Identify practice gaps in medication education through surveys to patients and physicians
Received 27 July 2015
Accepted for publication 7 September 2015
Published 9 October 2015 Volume 2015:9 Pages 1423—1430
Checked for plagiarism Yes
Review by Single anonymous peer review
Peer reviewer comments 2
Editor who approved publication: Dr Naifeng Liu
Zhan-Miao Yi,1 Xiao-Jie Zhi,2 Ling Yang,3 Shu-Sen Sun,4 Zhuo Zhang,2 Zhi-Ming Sun,2 Suo-Di Zhai1
1Department of Pharmacy, Peking University Third Hospital, Beijing, People’s Republic of China; 2School of Pharmaceutical Science, 3School of Public Health, Peking University, Beijing, People’s Republic of China; 4College of Pharmacy, Western New England University, Springfield, MA, USA
Background: Effective communication and education formats between health care providers and patients about medication use are associated with patients’ satisfaction, recall of information, and eventually their health status. Limited research exists on physician-delivered education interventions, as well as on whether the current content of medication education and delivery formats satisfies the needs of both patients and physicians. Our objective was to identify the practice gaps regarding medication education content and delivery.
Methods: Separate surveys were obtained from ambulatory care patients presenting to the outpatient pharmacy for medication pickups, and physicians working at the hospital clinics.
Results: A total of 108 patients completed the patient survey, and 116 hospital clinic physicians completed the physician survey. Female patients had a higher degree of concern regarding medication information compared with male patients (4.04±0.65 versus 3.58±0.66, P=0.001). Physicians were less likely to educate patients regarding their medications’ on drug–drug interactions (24.3%), drug–food interactions (24.3%), and what to do about their prescriptions if an adverse reaction is experienced (24.3%) during physician–patient encounters. Patients’ most desired education format was physician counseling (82.4%) and the second most desired education format was pharmacist counseling (50.9%). Medication device demonstration (7.0%) was the least used educational format delivered to patients by physicians, and patients would like to see an increased education delivery format through medication device demonstration (Method desired [MD] – Method received [MR] =12.0%). Patients would like to see expanded roles of patient focused handout (MD-MR=22.2%), telephone consultation (21.2%), pharmacist counseling (12.9%), the use of medication database embedded within the hospital information system (12.2%) and device demonstration (12.0%).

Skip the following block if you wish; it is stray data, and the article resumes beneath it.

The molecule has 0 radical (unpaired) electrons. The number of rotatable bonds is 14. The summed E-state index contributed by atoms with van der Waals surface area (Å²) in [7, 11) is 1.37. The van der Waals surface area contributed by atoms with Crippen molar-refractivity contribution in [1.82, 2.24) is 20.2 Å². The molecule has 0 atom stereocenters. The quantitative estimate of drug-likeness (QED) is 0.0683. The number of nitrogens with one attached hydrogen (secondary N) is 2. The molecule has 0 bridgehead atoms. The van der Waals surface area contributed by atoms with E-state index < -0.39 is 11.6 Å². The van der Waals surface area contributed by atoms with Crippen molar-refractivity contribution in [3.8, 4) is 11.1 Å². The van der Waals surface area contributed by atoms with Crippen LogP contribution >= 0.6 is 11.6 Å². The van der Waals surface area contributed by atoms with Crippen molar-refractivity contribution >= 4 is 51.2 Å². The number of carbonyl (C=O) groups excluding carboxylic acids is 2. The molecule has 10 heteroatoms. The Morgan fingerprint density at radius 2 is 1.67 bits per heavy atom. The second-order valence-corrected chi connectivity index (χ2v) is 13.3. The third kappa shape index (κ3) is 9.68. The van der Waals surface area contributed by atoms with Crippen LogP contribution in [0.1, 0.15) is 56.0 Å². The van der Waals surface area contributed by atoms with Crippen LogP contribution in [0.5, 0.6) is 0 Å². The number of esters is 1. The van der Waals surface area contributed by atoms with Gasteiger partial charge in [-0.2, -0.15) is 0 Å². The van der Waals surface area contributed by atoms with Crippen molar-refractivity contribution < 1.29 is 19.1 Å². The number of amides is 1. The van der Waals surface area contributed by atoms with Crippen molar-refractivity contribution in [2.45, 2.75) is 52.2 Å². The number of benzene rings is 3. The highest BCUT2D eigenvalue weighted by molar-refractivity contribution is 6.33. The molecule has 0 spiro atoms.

Conclusion: This study illustrates that there are practice gaps in current medication education both in terms of content and delivery format. The study provided valuable information in designing and implementing future education activities that are drivers of good medication use and adherence.
Keywords: medication education, medication adherence, degree of concern, education content, education format
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